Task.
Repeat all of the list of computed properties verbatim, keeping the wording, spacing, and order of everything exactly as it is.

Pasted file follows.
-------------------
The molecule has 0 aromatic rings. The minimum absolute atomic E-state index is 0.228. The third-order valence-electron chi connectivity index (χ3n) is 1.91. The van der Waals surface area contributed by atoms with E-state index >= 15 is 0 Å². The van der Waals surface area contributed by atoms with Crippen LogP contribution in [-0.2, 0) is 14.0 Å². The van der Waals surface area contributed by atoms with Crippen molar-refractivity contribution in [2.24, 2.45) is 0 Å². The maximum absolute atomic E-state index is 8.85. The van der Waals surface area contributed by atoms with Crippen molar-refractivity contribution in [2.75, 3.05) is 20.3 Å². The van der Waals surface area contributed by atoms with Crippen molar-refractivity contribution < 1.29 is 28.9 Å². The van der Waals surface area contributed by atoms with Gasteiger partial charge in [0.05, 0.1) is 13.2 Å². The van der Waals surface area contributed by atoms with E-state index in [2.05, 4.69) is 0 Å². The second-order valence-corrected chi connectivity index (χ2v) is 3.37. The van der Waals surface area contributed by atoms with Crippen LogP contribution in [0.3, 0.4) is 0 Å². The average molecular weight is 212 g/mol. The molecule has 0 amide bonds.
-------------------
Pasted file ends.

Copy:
The molecule has 0 aromatic rings. The minimum absolute atomic E-state index is 0.228. The third-order valence-electron chi connectivity index (χ3n) is 1.91. The van der Waals surface area contributed by atoms with E-state index >= 15 is 0 Å². The van der Waals surface area contributed by atoms with Crippen LogP contribution in [-0.2, 0) is 14.0 Å². The van der Waals surface area contributed by atoms with Crippen molar-refractivity contribution in [2.24, 2.45) is 0 Å². The maximum absolute atomic E-state index is 8.85. The van der Waals surface area contributed by atoms with Crippen molar-refractivity contribution in [2.75, 3.05) is 20.3 Å². The van der Waals surface area contributed by atoms with Crippen molar-refractivity contribution < 1.29 is 28.9 Å². The van der Waals surface area contributed by atoms with Gasteiger partial charge in [0.05, 0.1) is 13.2 Å². The van der Waals surface area contributed by atoms with E-state index in [2.05, 4.69) is 0 Å². The second-order valence-corrected chi connectivity index (χ2v) is 3.37. The van der Waals surface area contributed by atoms with Crippen LogP contribution in [0.3, 0.4) is 0 Å². The average molecular weight is 212 g/mol. The molecule has 0 amide bonds.